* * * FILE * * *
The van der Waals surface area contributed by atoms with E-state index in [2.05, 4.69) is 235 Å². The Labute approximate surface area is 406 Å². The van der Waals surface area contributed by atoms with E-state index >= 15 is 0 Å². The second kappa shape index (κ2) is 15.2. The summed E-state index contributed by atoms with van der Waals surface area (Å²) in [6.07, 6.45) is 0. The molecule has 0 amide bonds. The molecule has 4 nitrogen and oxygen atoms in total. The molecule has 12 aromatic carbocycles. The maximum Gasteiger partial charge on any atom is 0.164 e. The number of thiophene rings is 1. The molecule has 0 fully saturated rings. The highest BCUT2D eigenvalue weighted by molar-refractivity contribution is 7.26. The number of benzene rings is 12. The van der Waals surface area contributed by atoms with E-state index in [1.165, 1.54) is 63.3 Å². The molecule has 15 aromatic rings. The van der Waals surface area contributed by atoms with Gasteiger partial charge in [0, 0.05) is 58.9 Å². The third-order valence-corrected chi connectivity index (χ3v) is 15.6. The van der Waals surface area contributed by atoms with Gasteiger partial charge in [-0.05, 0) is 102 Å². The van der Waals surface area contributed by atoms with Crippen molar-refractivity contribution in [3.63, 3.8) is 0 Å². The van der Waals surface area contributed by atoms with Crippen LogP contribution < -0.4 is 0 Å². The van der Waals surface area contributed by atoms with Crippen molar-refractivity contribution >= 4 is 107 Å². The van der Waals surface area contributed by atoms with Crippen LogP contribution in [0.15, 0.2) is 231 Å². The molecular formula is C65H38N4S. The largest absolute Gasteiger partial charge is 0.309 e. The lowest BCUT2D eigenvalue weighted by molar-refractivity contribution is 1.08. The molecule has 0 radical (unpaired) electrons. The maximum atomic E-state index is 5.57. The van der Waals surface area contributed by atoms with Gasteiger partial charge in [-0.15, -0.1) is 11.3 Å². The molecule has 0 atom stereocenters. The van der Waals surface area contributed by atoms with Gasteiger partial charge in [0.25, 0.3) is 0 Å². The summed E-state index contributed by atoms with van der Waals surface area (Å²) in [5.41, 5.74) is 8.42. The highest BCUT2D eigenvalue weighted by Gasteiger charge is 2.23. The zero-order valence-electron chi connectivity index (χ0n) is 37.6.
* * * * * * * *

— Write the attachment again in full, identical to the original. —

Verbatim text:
The van der Waals surface area contributed by atoms with E-state index in [2.05, 4.69) is 235 Å². The Labute approximate surface area is 406 Å². The van der Waals surface area contributed by atoms with E-state index >= 15 is 0 Å². The second kappa shape index (κ2) is 15.2. The summed E-state index contributed by atoms with van der Waals surface area (Å²) in [6.07, 6.45) is 0. The molecule has 0 amide bonds. The molecule has 4 nitrogen and oxygen atoms in total. The molecule has 12 aromatic carbocycles. The maximum Gasteiger partial charge on any atom is 0.164 e. The number of thiophene rings is 1. The molecule has 0 fully saturated rings. The highest BCUT2D eigenvalue weighted by molar-refractivity contribution is 7.26. The number of benzene rings is 12. The van der Waals surface area contributed by atoms with E-state index in [1.165, 1.54) is 63.3 Å². The molecule has 15 aromatic rings. The van der Waals surface area contributed by atoms with Gasteiger partial charge in [0, 0.05) is 58.9 Å². The third-order valence-corrected chi connectivity index (χ3v) is 15.6. The van der Waals surface area contributed by atoms with Gasteiger partial charge in [-0.05, 0) is 102 Å². The van der Waals surface area contributed by atoms with Crippen molar-refractivity contribution in [3.63, 3.8) is 0 Å². The van der Waals surface area contributed by atoms with Crippen LogP contribution < -0.4 is 0 Å². The van der Waals surface area contributed by atoms with Crippen molar-refractivity contribution >= 4 is 107 Å². The van der Waals surface area contributed by atoms with Crippen LogP contribution in [0.15, 0.2) is 231 Å². The molecular formula is C65H38N4S. The largest absolute Gasteiger partial charge is 0.309 e. The lowest BCUT2D eigenvalue weighted by molar-refractivity contribution is 1.08. The molecule has 0 radical (unpaired) electrons. The maximum atomic E-state index is 5.57. The van der Waals surface area contributed by atoms with Gasteiger partial charge in [-0.15, -0.1) is 11.3 Å². The molecule has 0 atom stereocenters. The van der Waals surface area contributed by atoms with Gasteiger partial charge in [0.25, 0.3) is 0 Å². The summed E-state index contributed by atoms with van der Waals surface area (Å²) in [5.41, 5.74) is 8.42. The highest BCUT2D eigenvalue weighted by Gasteiger charge is 2.23. The zero-order valence-electron chi connectivity index (χ0n) is 37.6.